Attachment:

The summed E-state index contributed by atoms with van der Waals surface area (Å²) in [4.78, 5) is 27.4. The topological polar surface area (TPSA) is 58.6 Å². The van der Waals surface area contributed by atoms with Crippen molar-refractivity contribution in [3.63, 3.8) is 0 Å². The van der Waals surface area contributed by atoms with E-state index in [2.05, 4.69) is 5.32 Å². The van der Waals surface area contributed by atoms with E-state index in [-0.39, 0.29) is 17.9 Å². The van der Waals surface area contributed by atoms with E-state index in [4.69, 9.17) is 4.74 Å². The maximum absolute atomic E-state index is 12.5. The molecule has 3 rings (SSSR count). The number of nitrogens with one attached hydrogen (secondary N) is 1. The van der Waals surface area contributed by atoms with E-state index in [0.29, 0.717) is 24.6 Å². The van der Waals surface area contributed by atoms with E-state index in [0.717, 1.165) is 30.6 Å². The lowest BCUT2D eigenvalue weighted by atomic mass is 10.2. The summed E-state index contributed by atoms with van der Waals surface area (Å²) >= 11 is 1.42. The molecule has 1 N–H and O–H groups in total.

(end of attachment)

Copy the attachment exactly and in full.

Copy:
The summed E-state index contributed by atoms with van der Waals surface area (Å²) in [4.78, 5) is 27.4. The topological polar surface area (TPSA) is 58.6 Å². The van der Waals surface area contributed by atoms with Crippen molar-refractivity contribution in [3.63, 3.8) is 0 Å². The van der Waals surface area contributed by atoms with E-state index in [2.05, 4.69) is 5.32 Å². The van der Waals surface area contributed by atoms with E-state index in [-0.39, 0.29) is 17.9 Å². The van der Waals surface area contributed by atoms with E-state index in [4.69, 9.17) is 4.74 Å². The maximum absolute atomic E-state index is 12.5. The molecule has 3 rings (SSSR count). The number of nitrogens with one attached hydrogen (secondary N) is 1. The van der Waals surface area contributed by atoms with E-state index in [0.29, 0.717) is 24.6 Å². The van der Waals surface area contributed by atoms with E-state index in [0.717, 1.165) is 30.6 Å². The lowest BCUT2D eigenvalue weighted by atomic mass is 10.2. The summed E-state index contributed by atoms with van der Waals surface area (Å²) >= 11 is 1.42. The molecule has 1 N–H and O–H groups in total.